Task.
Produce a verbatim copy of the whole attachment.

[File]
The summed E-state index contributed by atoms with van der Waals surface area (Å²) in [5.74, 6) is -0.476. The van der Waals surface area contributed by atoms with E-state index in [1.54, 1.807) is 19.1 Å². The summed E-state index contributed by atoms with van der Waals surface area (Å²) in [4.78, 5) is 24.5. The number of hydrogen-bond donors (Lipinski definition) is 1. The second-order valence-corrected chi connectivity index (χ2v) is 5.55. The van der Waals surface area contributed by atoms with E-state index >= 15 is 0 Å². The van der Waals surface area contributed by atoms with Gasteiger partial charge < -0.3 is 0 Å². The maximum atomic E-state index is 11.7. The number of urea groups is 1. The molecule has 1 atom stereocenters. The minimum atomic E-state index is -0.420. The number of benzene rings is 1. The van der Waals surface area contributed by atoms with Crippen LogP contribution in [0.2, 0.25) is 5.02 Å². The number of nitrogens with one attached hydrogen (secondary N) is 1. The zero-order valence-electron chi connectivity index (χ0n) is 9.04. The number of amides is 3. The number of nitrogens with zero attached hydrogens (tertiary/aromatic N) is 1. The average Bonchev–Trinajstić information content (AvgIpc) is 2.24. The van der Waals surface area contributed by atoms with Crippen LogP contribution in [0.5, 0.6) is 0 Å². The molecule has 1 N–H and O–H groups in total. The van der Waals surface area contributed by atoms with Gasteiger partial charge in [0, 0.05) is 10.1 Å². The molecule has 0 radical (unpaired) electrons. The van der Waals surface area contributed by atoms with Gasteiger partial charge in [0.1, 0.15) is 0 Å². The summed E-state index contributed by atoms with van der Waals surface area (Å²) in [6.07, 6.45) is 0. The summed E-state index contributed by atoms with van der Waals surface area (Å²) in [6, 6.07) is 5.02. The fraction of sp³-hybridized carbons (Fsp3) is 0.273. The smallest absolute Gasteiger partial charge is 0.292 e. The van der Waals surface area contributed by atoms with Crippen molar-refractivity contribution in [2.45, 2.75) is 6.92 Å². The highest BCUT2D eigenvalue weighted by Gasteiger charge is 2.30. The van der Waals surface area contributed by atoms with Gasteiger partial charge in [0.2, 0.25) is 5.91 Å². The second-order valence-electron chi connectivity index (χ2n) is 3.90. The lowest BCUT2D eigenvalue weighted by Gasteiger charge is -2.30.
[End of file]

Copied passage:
The summed E-state index contributed by atoms with van der Waals surface area (Å²) in [5.74, 6) is -0.476. The van der Waals surface area contributed by atoms with E-state index in [1.54, 1.807) is 19.1 Å². The summed E-state index contributed by atoms with van der Waals surface area (Å²) in [4.78, 5) is 24.5. The number of hydrogen-bond donors (Lipinski definition) is 1. The second-order valence-corrected chi connectivity index (χ2v) is 5.55. The van der Waals surface area contributed by atoms with E-state index >= 15 is 0 Å². The van der Waals surface area contributed by atoms with Gasteiger partial charge < -0.3 is 0 Å². The maximum atomic E-state index is 11.7. The number of urea groups is 1. The molecule has 1 atom stereocenters. The minimum atomic E-state index is -0.420. The number of benzene rings is 1. The van der Waals surface area contributed by atoms with Crippen LogP contribution in [0.2, 0.25) is 5.02 Å². The number of nitrogens with one attached hydrogen (secondary N) is 1. The zero-order valence-electron chi connectivity index (χ0n) is 9.04. The number of amides is 3. The number of nitrogens with zero attached hydrogens (tertiary/aromatic N) is 1. The average Bonchev–Trinajstić information content (AvgIpc) is 2.24. The van der Waals surface area contributed by atoms with Crippen LogP contribution in [0.5, 0.6) is 0 Å². The molecule has 1 N–H and O–H groups in total. The van der Waals surface area contributed by atoms with Gasteiger partial charge in [0, 0.05) is 10.1 Å². The molecule has 0 radical (unpaired) electrons. The van der Waals surface area contributed by atoms with Gasteiger partial charge in [0.1, 0.15) is 0 Å². The summed E-state index contributed by atoms with van der Waals surface area (Å²) in [6.07, 6.45) is 0. The summed E-state index contributed by atoms with van der Waals surface area (Å²) in [6, 6.07) is 5.02. The fraction of sp³-hybridized carbons (Fsp3) is 0.273. The smallest absolute Gasteiger partial charge is 0.292 e. The van der Waals surface area contributed by atoms with Crippen molar-refractivity contribution in [2.45, 2.75) is 6.92 Å². The highest BCUT2D eigenvalue weighted by Gasteiger charge is 2.30. The van der Waals surface area contributed by atoms with Gasteiger partial charge in [0.2, 0.25) is 5.91 Å². The second-order valence-electron chi connectivity index (χ2n) is 3.90. The lowest BCUT2D eigenvalue weighted by Gasteiger charge is -2.30.